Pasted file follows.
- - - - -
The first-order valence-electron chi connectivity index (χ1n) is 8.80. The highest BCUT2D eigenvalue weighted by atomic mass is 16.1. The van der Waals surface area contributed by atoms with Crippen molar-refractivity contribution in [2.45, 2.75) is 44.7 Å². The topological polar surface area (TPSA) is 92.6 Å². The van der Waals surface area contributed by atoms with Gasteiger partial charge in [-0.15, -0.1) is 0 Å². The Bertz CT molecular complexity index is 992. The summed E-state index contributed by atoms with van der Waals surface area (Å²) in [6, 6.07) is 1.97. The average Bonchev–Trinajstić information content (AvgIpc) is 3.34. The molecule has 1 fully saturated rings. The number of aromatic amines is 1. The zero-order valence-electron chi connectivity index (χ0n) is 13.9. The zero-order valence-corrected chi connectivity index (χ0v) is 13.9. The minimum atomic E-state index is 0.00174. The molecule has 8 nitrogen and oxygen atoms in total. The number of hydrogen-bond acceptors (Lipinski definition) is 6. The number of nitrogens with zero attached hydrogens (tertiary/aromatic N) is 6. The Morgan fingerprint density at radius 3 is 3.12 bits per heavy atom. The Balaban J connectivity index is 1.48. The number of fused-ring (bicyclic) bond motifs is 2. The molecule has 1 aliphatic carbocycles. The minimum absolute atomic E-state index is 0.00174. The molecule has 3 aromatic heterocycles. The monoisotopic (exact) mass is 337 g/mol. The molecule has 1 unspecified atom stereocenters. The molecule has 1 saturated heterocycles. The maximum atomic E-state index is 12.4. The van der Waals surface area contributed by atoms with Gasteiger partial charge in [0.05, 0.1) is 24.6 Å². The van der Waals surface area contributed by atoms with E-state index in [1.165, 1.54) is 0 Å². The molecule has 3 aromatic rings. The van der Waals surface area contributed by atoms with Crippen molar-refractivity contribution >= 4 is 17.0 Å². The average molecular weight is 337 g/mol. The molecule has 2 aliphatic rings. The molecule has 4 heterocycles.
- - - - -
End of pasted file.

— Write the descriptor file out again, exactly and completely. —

The first-order valence-electron chi connectivity index (χ1n) is 8.80. The highest BCUT2D eigenvalue weighted by atomic mass is 16.1. The van der Waals surface area contributed by atoms with Crippen molar-refractivity contribution in [2.45, 2.75) is 44.7 Å². The topological polar surface area (TPSA) is 92.6 Å². The van der Waals surface area contributed by atoms with Gasteiger partial charge in [-0.15, -0.1) is 0 Å². The Bertz CT molecular complexity index is 992. The summed E-state index contributed by atoms with van der Waals surface area (Å²) in [6, 6.07) is 1.97. The average Bonchev–Trinajstić information content (AvgIpc) is 3.34. The molecule has 1 fully saturated rings. The number of aromatic amines is 1. The zero-order valence-electron chi connectivity index (χ0n) is 13.9. The zero-order valence-corrected chi connectivity index (χ0v) is 13.9. The minimum atomic E-state index is 0.00174. The molecule has 8 nitrogen and oxygen atoms in total. The number of hydrogen-bond acceptors (Lipinski definition) is 6. The number of nitrogens with zero attached hydrogens (tertiary/aromatic N) is 6. The Morgan fingerprint density at radius 3 is 3.12 bits per heavy atom. The Balaban J connectivity index is 1.48. The number of fused-ring (bicyclic) bond motifs is 2. The molecule has 1 aliphatic carbocycles. The minimum absolute atomic E-state index is 0.00174. The molecule has 3 aromatic heterocycles. The monoisotopic (exact) mass is 337 g/mol. The molecule has 1 unspecified atom stereocenters. The molecule has 1 saturated heterocycles. The maximum atomic E-state index is 12.4. The van der Waals surface area contributed by atoms with Gasteiger partial charge in [0.05, 0.1) is 24.6 Å². The van der Waals surface area contributed by atoms with E-state index in [1.165, 1.54) is 0 Å². The molecule has 3 aromatic rings. The van der Waals surface area contributed by atoms with Crippen molar-refractivity contribution >= 4 is 17.0 Å². The average molecular weight is 337 g/mol. The molecule has 2 aliphatic rings. The molecule has 4 heterocycles.